Britons ‘support car-free city centres’
A new survey by Volvo has found that more than half of all UK adults would be happy to tolerate only public transport being allowed in their nearest city if it meant air quality could be improved. Adrian Voce reports
Air pollution in cities is one of the greatest public health challenges of the 21st Century, not least because of its impact on the health of children and young people. Great Britain is especially affected, with recent UK government data revealing, for example, that dangerous levels of nitrogen dioxide (NO2) pollution from diesel traffic is threatening the health of children in many, not just the largest, urban centres.
An analysis by Greenpeace and the Guardian earlier this year found that more than 1,000 nurseries (kindergartens) which look after 47,000 babies and children are in close proximity to roads where the level of nitrogen dioxide from diesel traffic exceeds the legal limit of 40µg/m3, (micrograms per cubic metre of air).
Now a poll of 2,000 people by Volvo Buses found 52% of adults said they would accept only public transport in their nearest city if it meant cleaner air, and nearly a quarter (23%) said they would prioritise public money being invested into improved or increased bus services in UK cities.
Volvo Buses, a manufacturer of large buses and coaches, including three kinds of electrified bus, found over a quarter (26%) of respondents said they believed making buses electric would have the greatest reduction in harmful gas emissions. This survey follows on from the Government’s recent publication of its draft plan for consultation to improve air quality by reducing nitrogen dioxide levels in the UK. It is estimated long-term exposure to air pollution is responsible for the premature deaths of more than 40,000 people annually in the UK — 9,000 in London alone.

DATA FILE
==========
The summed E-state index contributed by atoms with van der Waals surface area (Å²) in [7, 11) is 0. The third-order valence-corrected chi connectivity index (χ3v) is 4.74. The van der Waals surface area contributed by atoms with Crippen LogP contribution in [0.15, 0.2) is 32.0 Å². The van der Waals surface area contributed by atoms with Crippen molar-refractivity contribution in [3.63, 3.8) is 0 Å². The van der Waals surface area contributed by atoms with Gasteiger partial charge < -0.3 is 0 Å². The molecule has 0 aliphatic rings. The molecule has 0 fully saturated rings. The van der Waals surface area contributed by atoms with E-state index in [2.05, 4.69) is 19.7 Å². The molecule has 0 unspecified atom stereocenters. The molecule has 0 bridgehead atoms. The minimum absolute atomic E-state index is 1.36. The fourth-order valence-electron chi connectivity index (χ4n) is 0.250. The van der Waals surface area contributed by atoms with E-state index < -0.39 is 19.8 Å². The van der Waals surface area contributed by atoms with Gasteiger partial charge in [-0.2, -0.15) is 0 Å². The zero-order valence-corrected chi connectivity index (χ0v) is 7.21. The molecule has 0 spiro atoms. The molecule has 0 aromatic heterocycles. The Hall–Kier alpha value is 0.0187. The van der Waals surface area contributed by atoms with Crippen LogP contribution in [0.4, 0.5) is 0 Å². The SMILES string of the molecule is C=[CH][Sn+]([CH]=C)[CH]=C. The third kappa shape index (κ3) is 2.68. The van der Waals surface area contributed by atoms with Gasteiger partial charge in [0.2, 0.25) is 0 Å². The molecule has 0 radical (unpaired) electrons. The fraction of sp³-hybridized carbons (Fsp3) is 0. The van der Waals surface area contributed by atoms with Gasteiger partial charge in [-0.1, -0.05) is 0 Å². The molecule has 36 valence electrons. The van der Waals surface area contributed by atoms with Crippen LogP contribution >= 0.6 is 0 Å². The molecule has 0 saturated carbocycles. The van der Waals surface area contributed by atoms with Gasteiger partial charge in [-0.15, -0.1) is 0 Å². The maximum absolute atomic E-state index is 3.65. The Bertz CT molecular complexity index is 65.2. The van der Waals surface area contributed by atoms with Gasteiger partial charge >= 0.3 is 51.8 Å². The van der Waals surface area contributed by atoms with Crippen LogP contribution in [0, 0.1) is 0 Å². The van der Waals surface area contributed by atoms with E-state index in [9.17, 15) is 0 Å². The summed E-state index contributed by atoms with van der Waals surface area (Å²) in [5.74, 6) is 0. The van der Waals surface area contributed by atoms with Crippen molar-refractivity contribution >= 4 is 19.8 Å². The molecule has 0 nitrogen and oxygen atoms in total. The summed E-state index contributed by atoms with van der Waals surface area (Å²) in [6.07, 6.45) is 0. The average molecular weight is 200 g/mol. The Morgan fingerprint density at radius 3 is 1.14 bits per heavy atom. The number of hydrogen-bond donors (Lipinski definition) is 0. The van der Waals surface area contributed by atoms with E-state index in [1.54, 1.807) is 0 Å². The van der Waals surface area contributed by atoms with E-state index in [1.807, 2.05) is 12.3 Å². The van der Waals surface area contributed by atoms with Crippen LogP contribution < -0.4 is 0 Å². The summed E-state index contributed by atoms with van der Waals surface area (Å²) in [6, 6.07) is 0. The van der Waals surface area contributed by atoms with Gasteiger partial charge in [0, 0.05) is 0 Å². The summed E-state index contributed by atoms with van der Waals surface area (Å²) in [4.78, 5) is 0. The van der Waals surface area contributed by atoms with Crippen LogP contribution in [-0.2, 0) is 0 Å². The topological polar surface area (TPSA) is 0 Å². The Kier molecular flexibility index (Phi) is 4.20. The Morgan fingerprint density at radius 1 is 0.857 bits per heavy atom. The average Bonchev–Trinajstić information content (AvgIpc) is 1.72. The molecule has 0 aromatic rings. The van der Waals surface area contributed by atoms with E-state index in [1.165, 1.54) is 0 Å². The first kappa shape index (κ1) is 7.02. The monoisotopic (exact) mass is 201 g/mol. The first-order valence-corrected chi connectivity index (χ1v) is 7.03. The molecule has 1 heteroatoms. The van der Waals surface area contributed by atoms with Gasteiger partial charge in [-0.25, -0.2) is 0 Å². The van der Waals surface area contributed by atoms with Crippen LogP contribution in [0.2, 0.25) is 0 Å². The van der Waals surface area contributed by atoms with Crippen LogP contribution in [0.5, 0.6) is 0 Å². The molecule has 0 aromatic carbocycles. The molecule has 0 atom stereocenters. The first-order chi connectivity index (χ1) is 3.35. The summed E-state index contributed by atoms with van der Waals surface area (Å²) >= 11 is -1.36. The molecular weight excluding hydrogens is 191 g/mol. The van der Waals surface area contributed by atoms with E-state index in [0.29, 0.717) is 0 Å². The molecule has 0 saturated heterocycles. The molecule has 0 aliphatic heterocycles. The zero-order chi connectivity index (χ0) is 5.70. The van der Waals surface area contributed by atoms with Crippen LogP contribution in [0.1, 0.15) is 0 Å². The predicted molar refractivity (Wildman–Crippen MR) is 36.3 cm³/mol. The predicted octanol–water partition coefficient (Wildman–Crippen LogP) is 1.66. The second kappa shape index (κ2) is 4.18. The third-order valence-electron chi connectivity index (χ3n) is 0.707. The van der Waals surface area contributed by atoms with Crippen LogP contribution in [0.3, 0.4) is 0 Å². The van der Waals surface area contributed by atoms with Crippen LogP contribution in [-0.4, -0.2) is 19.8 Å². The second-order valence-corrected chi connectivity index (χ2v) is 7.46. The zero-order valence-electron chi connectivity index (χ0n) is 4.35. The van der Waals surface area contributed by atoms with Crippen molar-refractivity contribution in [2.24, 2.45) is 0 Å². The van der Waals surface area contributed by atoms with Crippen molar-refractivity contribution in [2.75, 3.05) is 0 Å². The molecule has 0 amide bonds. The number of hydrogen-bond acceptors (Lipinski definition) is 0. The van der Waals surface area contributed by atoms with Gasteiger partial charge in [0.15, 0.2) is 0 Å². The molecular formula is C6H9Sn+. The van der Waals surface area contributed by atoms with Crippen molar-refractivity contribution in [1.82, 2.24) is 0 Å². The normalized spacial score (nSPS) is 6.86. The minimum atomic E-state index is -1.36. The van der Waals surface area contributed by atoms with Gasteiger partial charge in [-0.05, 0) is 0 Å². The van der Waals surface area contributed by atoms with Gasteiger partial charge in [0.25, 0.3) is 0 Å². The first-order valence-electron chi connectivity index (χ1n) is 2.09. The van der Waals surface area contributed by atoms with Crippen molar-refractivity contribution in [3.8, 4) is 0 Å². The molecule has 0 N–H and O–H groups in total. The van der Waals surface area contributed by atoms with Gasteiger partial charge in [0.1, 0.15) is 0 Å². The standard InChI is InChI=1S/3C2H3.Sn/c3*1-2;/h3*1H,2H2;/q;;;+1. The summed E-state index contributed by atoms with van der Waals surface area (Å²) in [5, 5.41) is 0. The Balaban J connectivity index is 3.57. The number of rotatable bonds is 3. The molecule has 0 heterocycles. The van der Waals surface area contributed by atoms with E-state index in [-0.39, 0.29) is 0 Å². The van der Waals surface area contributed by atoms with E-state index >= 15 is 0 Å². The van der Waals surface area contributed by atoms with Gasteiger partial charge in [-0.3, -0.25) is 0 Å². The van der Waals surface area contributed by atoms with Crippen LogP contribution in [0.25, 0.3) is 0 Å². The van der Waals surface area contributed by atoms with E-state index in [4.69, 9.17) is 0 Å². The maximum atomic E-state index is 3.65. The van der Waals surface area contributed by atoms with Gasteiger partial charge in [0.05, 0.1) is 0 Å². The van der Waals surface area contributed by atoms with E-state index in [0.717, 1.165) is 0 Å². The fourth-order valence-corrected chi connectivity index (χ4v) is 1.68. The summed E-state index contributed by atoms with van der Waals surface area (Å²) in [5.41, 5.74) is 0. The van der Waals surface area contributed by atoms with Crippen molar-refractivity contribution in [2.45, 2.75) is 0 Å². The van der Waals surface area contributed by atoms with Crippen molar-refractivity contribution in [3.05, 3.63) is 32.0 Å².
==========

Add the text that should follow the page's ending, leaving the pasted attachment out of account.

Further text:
According to Transport for London (TfL), 2.4 billion passenger journeys were made on London’s buses in 2014/15. Advances in technology mean there are a number of options to further electrify city bus fleets, which would contribute to reducing emissions in cities. These include new ‘plug-in-hybrid’ and pure electric buses, which reduce CO2 emissions by 47-100%, eliminate noise and reduce NOx (Nitrogen Oxides) and particulate emissions by 99-100% when compared to conventional buses.
Many UK cities, such as London (above) and Manchester (right) have introduced pedestrian zones and restricted traffic flow in recent years, to open up more public spaces for social and cultural activity, including children’s play, but none has so far banned private vehicles from its central areas.
Government support ‘key’
Ulf Magnusson, of Volvo Group said: ‘we believe electric bus systems are the future of urban public transport, as environmentally clean and comfortable as a tram or light rail, but at a fraction of the overall cost.
‘As major cities look to improve air quality’ Magnusson continued, ‘reduce noise and future-proof its public transport, electric bus systems have great potential to be part of the solution. What these results show is that the implementation of cleaner air practices and infrastructure is a priority for the public, key to this is the fundamental support from government level.’